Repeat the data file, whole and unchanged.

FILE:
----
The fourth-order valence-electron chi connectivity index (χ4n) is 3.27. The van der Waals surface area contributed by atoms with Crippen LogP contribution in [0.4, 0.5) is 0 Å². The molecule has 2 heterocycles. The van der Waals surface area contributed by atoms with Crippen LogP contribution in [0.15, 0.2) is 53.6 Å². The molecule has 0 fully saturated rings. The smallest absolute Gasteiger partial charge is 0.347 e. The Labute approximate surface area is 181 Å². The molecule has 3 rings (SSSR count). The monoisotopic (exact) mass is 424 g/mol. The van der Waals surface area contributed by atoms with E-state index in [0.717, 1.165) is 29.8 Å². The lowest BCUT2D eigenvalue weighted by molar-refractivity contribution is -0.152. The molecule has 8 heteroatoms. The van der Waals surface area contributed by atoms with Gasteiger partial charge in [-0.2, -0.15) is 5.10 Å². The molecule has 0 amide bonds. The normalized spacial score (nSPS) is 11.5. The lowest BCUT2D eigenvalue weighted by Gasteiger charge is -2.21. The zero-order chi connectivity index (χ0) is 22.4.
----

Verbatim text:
The fourth-order valence-electron chi connectivity index (χ4n) is 3.27. The van der Waals surface area contributed by atoms with Crippen LogP contribution in [0.4, 0.5) is 0 Å². The molecule has 2 heterocycles. The van der Waals surface area contributed by atoms with Crippen LogP contribution in [0.15, 0.2) is 53.6 Å². The molecule has 0 fully saturated rings. The smallest absolute Gasteiger partial charge is 0.347 e. The Labute approximate surface area is 181 Å². The molecule has 3 rings (SSSR count). The monoisotopic (exact) mass is 424 g/mol. The van der Waals surface area contributed by atoms with E-state index in [0.717, 1.165) is 29.8 Å². The lowest BCUT2D eigenvalue weighted by molar-refractivity contribution is -0.152. The molecule has 8 heteroatoms. The van der Waals surface area contributed by atoms with Gasteiger partial charge in [-0.2, -0.15) is 5.10 Å². The molecule has 0 amide bonds. The normalized spacial score (nSPS) is 11.5. The lowest BCUT2D eigenvalue weighted by Gasteiger charge is -2.21. The zero-order chi connectivity index (χ0) is 22.4.